Energy & Environment

EPA relaunches website tracking climate change indicators

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Major indicators of climate change in the past three years include the loss of Alaskan permafrost, more severe summer heat waves in U.S. cities and the recession of winter ice in the Great Lakes, according to data released Wednesday by the Environmental Protection Agency.

The EPA on Wednesday announced the relaunch of its website tracking climate change indicators in the U.S. for the first time since the beginning of the Trump administration. The assessment, delayed under the Trump presidency, includes information on 54 phenomena associated with climate change, including temperature increases, flooding, droughts, rising sea levels and ocean acidity.

The data indicate that U.S. heat waves have increased from an average of two per year in the 1960s to six per year in the 2010s, while sea levels have risen relative to land as high as 8 inches on parts of the U.S. coastline since 1960. Another indicator, the average length of growing seasons, has increased an average of over two weeks in the 48 contiguous states since the early 1900s.

“EPA’s Climate Indicators website is a crucial scientific resource that underscores the urgency for action on the climate crisis,” EPA Administrator Michael Regan said in a statement. “With this long overdue update, we now have additional data and a new set of indicators that show climate change has become even more evident, stronger, and extreme – as has the imperative that we take meaningful action.”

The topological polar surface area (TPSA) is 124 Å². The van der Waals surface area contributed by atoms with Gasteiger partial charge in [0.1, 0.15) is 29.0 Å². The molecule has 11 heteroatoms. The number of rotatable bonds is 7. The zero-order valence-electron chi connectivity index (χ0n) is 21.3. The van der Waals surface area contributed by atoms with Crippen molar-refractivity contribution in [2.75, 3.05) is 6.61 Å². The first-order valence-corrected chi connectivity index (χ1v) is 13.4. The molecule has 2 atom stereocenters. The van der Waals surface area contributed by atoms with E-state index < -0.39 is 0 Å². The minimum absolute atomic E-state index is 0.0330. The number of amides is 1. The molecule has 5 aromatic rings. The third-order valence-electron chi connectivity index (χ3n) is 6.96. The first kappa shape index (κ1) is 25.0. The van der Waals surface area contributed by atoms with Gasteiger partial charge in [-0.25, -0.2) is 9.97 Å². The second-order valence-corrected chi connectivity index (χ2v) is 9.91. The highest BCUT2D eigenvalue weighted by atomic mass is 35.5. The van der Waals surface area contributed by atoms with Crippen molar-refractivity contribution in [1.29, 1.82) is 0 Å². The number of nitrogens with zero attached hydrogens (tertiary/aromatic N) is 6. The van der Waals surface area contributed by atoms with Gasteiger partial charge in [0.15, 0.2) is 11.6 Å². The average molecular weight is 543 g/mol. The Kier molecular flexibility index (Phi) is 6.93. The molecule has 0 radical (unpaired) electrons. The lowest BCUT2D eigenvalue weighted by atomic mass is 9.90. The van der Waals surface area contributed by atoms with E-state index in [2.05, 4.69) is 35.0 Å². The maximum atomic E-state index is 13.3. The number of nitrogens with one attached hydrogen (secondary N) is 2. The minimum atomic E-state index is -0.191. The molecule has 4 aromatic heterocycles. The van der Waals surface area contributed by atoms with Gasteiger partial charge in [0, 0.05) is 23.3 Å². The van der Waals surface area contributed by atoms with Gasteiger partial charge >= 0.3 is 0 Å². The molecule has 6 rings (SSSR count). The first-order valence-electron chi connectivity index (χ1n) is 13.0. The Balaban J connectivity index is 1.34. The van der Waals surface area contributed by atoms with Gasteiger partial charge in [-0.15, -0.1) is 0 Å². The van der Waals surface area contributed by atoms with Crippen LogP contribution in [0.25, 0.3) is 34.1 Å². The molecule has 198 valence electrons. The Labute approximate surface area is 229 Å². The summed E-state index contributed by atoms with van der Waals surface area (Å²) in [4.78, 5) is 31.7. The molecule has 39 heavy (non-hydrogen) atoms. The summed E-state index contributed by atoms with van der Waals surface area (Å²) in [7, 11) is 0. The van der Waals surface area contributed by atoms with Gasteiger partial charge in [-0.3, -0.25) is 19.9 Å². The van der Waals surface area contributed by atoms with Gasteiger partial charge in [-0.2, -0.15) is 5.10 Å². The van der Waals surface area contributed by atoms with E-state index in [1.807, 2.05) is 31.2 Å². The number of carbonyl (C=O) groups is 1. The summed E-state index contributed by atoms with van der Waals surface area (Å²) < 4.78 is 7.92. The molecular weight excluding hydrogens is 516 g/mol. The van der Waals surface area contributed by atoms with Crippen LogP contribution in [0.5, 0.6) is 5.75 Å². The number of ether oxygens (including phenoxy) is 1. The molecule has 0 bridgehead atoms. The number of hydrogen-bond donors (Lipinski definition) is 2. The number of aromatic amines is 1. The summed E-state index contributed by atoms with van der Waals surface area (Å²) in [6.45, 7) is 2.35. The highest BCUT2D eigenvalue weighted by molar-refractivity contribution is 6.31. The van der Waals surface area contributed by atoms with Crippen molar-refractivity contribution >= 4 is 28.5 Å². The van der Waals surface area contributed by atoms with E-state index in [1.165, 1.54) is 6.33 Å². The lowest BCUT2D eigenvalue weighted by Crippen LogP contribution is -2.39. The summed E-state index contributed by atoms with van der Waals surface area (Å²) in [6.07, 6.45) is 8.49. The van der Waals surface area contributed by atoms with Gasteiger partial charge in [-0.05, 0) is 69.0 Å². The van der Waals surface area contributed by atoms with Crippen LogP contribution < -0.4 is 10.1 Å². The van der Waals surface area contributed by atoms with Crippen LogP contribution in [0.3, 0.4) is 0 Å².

“We want to reach people in every corner of this country because there is no small town, big city or rural community that’s unaffected by the climate crisis,” he told reporters Wednesday. “Americans are seeing and feeling the impacts up close with increasing regularity.”

Trump repeatedly falsely claimed human-caused climate change was a hoax, and under his administration, the EPA delayed updating the peer-reviewed indicators report. The updated findings come two months after the Biden White House relaunched an EPA climate change website that the Trump EPA had shuttered.

Tags Climate change Environmental Protection Agency Michael Regan
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